Jobs ended with their teams' exits from World Cup

WELLINGTON - The sixth Rugby World Cup was a raucous, surprising and ultimately successful tournament, the centrepiece for the sport in 2007.

WELLINGTON - The sixth Rugby World Cup was a raucous, surprising and ultimately successful tournament, the centrepiece for the sport in 2007.

France 2007 missed one detail, though: an employment agency for coaches whose tenures ended with their teams' departures.

Wales coach Gareth Jenkins effectively was out of a job before the tournament was over. France coach Bernard Laporte quit after finishing fourth, and Australia's John Connolly was looking for work by late November, after his team's upset quarterfinal loss to England.

Even Jake White, who coached South Africa to their second World Cup victory - their first since winning the Webb Ellis Cup at home in 1995 - was forced onto the job queue ahead of his time.

Though White resigned 12 days after the Springboks' Cup final win over England in Paris, he did so in the face of hostility from a board which meddled in team affairs throughout his tenure and gave him little reason for reappointment.

"Everything I said I wanted to achieve, I've achieved," he said.

"I want to be the first coach that finishes my job on my terms, and that's why I'm so proud it's been able to happen. Coaches don't last too long in South Africa."

Other coaches had narrow escapes. England's Brian Ashton faced a player revolt and likely dismissal before his ageing team, playing rugby which harked back to duller days, rallied to reach the final. England played a game devoid of aesthetic quality but suited to its strengths and made an unexpectedly strong defense of the title it won under Clive Woodward in 2003, saving Ashton's job.

Ireland coach Eddie O'Sullivan survived his team's poorest tournament performance as did New Zealand's Graham Henry, who became the first All Blacks coach to retain his job after a World Cup failure.

Henry was reappointed on December 7 by the New Zealand Rugby Union board, most of whom appointed him in 2004 and approved the early season fitness programme and rotational selection policies which led to New Zealand's defeat.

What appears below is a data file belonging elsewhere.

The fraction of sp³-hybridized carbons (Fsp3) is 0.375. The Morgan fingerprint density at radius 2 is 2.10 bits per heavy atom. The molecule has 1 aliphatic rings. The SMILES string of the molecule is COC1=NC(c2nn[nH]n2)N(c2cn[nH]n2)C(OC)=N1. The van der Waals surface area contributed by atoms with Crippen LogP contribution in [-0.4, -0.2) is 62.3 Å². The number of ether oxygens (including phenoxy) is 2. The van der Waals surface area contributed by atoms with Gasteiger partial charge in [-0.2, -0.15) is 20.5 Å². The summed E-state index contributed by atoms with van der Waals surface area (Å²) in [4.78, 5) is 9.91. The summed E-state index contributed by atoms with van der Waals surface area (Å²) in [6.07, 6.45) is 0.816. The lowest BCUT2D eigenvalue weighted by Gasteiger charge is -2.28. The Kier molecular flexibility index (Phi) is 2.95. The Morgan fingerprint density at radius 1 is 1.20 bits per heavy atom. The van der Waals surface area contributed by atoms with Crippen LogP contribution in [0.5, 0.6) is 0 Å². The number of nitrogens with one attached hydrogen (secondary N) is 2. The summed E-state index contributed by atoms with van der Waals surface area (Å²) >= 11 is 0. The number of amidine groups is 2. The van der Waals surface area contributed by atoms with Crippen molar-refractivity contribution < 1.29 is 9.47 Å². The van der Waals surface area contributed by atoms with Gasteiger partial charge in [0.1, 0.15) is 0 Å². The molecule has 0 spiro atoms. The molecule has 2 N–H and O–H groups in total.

The 2007 Cup was not a showcase for the main rugby powers.

Many of the top sides - notably New Zealand, Australia and France - failed to bring their A-games to the tournament. England and Argentina played above their ratings but were unexciting. The saviors of the tournament were the minor nations - particularly Fiji and Tonga - who lacked the resources of their larger opponents but played with daring, passion and an ebullience which saved the Cup from tedium. Namibia, Georgia, Portugal and Romania were also crowd favourites.

The Cup highlighted many of the challenges facing rugby. Though Fiji reached the quarterfinals and Tonga came close to wins over South Africa and England, the gap between rugby's rich and poor was never more evident.

New Zealand spent millions on its Cup campaign while Samoa arrived in France with too little money to pay for players' meals. Tonga tried to make ends meet by signing a sponsorship deal with an Irish bookmaker before the International Rugby Board (IRB) churlishly intervened.

What to do with Argentina is a continuing problem. The Pumas cannot fit easily into the southern hemisphere's Super 14 and Tri-Nations or the northern hemisphere's Six Nations competitions. Their further development remains in limbo.

The poor quality of many of the matches at the tournament suggested rugby's rule book needs revision. Though the 2008 Super 14 will be played under experimental laws already trialed in Australia and New Zealand, few steps are being taken to improve the appeal of the game. The World Cup marked the end of many distinguished international careers, among them those of Wallaby halves George Gregan and Stephen Larkham and England's Jason Robinson, and sent a new flood of southern talent to northern clubs.

IRB chairman Syd Millar acknowledged the aggressive recruitment policies of English clubs are harming world rugby. There were also positive signs for rugby, none more so than the emergence of South Africa into a new, less troubled era.

Bryan Habana's last-gasp converted try gave the Bulls their first Super 14 title by 20-19 over the Sharks, making his team the first champions from South Africa in the tournament's 11-year history.

After providing both finalists to be pre-eminent in the southern hemisphere provincial competition, South Africa produced a well planned and executed Cup campaign to become the world's best team.

Other teams embarked on new eras more or less auspiciously. Six Nations champions France moved on from their World Cup disappointment under new coach Marc Lievremont, successor to the abrasive Laporte.

Australia also had a new coach - New Zealander Robbie Deans became the first non-Australian to hold the job.

The Pacific Islands have given rugby cause for optimism, however. - Sapa-AP

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